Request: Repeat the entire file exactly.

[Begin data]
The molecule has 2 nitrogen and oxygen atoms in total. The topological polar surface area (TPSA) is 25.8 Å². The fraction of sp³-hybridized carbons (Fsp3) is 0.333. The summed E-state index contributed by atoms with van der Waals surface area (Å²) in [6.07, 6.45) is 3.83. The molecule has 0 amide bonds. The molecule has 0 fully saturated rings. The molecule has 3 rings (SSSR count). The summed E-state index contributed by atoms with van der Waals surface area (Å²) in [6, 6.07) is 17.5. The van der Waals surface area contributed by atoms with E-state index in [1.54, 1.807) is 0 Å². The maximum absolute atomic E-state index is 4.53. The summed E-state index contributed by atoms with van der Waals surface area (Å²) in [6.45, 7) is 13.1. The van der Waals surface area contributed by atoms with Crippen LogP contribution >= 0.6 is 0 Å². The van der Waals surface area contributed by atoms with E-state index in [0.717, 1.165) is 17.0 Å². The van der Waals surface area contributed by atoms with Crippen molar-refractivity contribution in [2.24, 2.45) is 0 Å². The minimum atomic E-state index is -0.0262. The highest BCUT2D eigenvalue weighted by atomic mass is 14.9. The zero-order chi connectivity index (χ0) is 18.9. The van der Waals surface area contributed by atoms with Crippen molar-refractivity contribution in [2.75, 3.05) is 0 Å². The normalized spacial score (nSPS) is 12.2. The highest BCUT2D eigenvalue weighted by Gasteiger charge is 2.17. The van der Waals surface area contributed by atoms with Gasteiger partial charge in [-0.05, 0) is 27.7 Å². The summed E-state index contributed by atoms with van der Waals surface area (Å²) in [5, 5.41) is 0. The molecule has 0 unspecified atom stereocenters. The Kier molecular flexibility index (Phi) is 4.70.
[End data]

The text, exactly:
The molecule has 2 nitrogen and oxygen atoms in total. The topological polar surface area (TPSA) is 25.8 Å². The fraction of sp³-hybridized carbons (Fsp3) is 0.333. The summed E-state index contributed by atoms with van der Waals surface area (Å²) in [6.07, 6.45) is 3.83. The molecule has 0 amide bonds. The molecule has 0 fully saturated rings. The molecule has 3 rings (SSSR count). The summed E-state index contributed by atoms with van der Waals surface area (Å²) in [6, 6.07) is 17.5. The van der Waals surface area contributed by atoms with E-state index in [1.54, 1.807) is 0 Å². The maximum absolute atomic E-state index is 4.53. The summed E-state index contributed by atoms with van der Waals surface area (Å²) in [6.45, 7) is 13.1. The van der Waals surface area contributed by atoms with Crippen LogP contribution >= 0.6 is 0 Å². The van der Waals surface area contributed by atoms with E-state index in [0.717, 1.165) is 17.0 Å². The van der Waals surface area contributed by atoms with Crippen molar-refractivity contribution in [2.24, 2.45) is 0 Å². The minimum atomic E-state index is -0.0262. The highest BCUT2D eigenvalue weighted by atomic mass is 14.9. The zero-order chi connectivity index (χ0) is 18.9. The van der Waals surface area contributed by atoms with Crippen molar-refractivity contribution in [2.75, 3.05) is 0 Å². The normalized spacial score (nSPS) is 12.2. The highest BCUT2D eigenvalue weighted by Gasteiger charge is 2.17. The van der Waals surface area contributed by atoms with Gasteiger partial charge in [-0.05, 0) is 27.7 Å². The summed E-state index contributed by atoms with van der Waals surface area (Å²) in [5, 5.41) is 0. The molecule has 0 unspecified atom stereocenters. The Kier molecular flexibility index (Phi) is 4.70.